You have a Master’s degree and are highly qualified in your field? Have a few years of teaching and curriculum design under your belt?  You still need to take these courses, pay these fees, go to this training, fill out these plans, and watch these videos. Answer these questions and spend your Saturdays inside of an almost windowless room. Spend your precious weeknights doing homework instead of planning for your classes brimming with 170 hungry minds.

Exploit the other aspects of your life that you once loved.

Abuse the attributes of a career that you love.

Never mind the fact that stepping in front of a classroom is the best way to learn. That nothing can prepare you for the blunt force of teaching in the public education system except for actually doing it. Nothing can teach you to balance teaching, attending meetings (504, PLC, Parent, Faculty), preparing curriculum, giving feedback, grading, emailing, data collecting, hand-holding (and then letting go), writing recommendations, giving detentions, disciplining, filling out paper work, inspiring, pushing, motivating (attempting to)–all within a system that offers an ineffable lack of appreciation or support.

This is the first time in my career that I feel as though I am not being treated as a professional within the system of which I work. “Teachers lack a voice,” friends would tell me. “Don’t do it.”  And, as always, my optimistic brain cried hyperbole.

There is absolutely nothing wrong with professional development. It is vital, especially in a field that is ceaselessly evolving progressing or changing. But when professional development obstructs growth rather than nurtures it, there is an issue.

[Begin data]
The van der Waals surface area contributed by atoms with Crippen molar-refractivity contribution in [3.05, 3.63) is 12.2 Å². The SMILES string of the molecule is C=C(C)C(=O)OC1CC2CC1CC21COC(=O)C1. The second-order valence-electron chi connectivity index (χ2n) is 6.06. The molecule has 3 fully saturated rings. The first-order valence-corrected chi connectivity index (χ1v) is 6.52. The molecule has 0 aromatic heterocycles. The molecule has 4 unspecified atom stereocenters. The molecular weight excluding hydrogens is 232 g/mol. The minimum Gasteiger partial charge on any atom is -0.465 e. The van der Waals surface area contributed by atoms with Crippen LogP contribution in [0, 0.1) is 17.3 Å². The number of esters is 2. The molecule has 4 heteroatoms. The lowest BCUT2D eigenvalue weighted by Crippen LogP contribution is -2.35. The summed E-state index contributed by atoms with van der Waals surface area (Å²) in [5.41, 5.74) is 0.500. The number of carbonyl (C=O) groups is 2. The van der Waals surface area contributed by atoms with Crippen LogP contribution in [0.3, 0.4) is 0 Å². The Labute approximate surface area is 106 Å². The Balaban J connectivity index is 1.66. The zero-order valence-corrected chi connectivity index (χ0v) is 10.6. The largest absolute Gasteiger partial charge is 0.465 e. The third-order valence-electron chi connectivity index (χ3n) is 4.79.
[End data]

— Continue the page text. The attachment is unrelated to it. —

I know, now, why teachers quit. And that breaks my heart because I also know the reason we stay.

Purpose. The future. The students. All of which we have the possibility to act as a catalyst towards: something greater and good. It’s something we fight for that is bigger than ourselves. And, despite all of the lack of respect or authority, there is a possibility we can still enact that change. A small pin drop and a ripple.

Luckily, I breathe in possibility. And so do many others.

There have been monuments within moments this year–those that will become permanent… still under scaffolding, but continuously constructing the foundation of my life. Of my identity as a teacher. As a woman. As an academic. Some have splintered with the temptation to renounce my dream–that the grass is greener where I was; it seeps into the crevices of my flaws. But the splinters have been filled by those around who inspire me on daily basis. Who continuously fight because education is relevant. Because our students are relevant. Because every single day is our present stretching towards a future of limitless possibilities. I see you all here, every single day. I see the immense strength you carry in confronting emotional exhaustion every single day. I see you change hopelessness to hope. I see you lead and develop despite hardship. And I cannot thank you enough for guiding me through the growth of this year and for guiding the minds of your kids. You, and my students, are the reason I am coming back.
In 10th Honors we have been focusing on Brave New World and the concept of happiness and suffering…  what a way to end the semester. That perhaps instead of happiness our goal is purpose. Fulfillment. Enacting change. Benefitting society. That perhaps happiness is an occasional by-product of those things instead of an end-goal, and we are better off pursuing our passions and purposes instead. Of embracing all of the trials and emotions that come with life (or working in education), instead of avoiding them–and letting those magnify their other.

Yesterday I sat at my desk, opened a book, and flirted with the upcoming year. Ideas. Creativity. Critical thinking. Analysis. Language. Writing. And suddenly, I realized that I am where I need to be. As my first year as a public high school teacher comes to a close, I am exhausted, but brimming with gratitude for those around me, and hope for how these experiences have fueled my soul and developed my mind.  Soon we will brush the chalk of our hands and begin again.

Dear Students: Ask Questions